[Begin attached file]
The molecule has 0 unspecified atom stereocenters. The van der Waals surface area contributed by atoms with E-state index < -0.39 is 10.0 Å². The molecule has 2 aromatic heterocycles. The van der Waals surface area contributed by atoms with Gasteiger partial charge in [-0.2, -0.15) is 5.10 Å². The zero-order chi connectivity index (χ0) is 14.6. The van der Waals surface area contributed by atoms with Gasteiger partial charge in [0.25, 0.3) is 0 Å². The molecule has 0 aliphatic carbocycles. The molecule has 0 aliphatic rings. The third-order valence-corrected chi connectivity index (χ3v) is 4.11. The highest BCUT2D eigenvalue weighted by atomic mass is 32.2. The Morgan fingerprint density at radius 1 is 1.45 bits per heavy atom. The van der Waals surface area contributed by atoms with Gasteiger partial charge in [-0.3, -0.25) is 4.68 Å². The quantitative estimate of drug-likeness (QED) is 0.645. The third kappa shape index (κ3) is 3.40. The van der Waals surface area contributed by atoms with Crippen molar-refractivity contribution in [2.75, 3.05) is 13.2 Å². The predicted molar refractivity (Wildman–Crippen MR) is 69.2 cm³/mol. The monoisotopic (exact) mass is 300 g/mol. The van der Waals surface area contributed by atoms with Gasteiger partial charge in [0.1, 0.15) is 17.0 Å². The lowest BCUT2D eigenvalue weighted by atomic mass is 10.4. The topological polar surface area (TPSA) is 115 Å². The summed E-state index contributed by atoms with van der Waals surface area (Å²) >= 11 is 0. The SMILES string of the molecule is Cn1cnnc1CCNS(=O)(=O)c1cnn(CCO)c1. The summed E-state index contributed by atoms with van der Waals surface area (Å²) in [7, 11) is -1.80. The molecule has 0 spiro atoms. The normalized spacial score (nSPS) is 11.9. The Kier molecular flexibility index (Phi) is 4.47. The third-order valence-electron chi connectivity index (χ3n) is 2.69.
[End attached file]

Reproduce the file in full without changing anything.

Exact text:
The molecule has 0 unspecified atom stereocenters. The van der Waals surface area contributed by atoms with E-state index < -0.39 is 10.0 Å². The molecule has 2 aromatic heterocycles. The van der Waals surface area contributed by atoms with Gasteiger partial charge in [-0.2, -0.15) is 5.10 Å². The zero-order chi connectivity index (χ0) is 14.6. The van der Waals surface area contributed by atoms with Gasteiger partial charge in [0.25, 0.3) is 0 Å². The molecule has 0 aliphatic carbocycles. The molecule has 0 aliphatic rings. The third-order valence-corrected chi connectivity index (χ3v) is 4.11. The highest BCUT2D eigenvalue weighted by atomic mass is 32.2. The Morgan fingerprint density at radius 1 is 1.45 bits per heavy atom. The van der Waals surface area contributed by atoms with Gasteiger partial charge in [-0.3, -0.25) is 4.68 Å². The quantitative estimate of drug-likeness (QED) is 0.645. The third kappa shape index (κ3) is 3.40. The van der Waals surface area contributed by atoms with Crippen molar-refractivity contribution in [2.75, 3.05) is 13.2 Å². The predicted molar refractivity (Wildman–Crippen MR) is 69.2 cm³/mol. The monoisotopic (exact) mass is 300 g/mol. The van der Waals surface area contributed by atoms with Gasteiger partial charge in [0.1, 0.15) is 17.0 Å². The lowest BCUT2D eigenvalue weighted by atomic mass is 10.4. The topological polar surface area (TPSA) is 115 Å². The summed E-state index contributed by atoms with van der Waals surface area (Å²) >= 11 is 0. The SMILES string of the molecule is Cn1cnnc1CCNS(=O)(=O)c1cnn(CCO)c1. The summed E-state index contributed by atoms with van der Waals surface area (Å²) in [7, 11) is -1.80. The molecule has 0 spiro atoms. The normalized spacial score (nSPS) is 11.9. The Kier molecular flexibility index (Phi) is 4.47. The third-order valence-electron chi connectivity index (χ3n) is 2.69.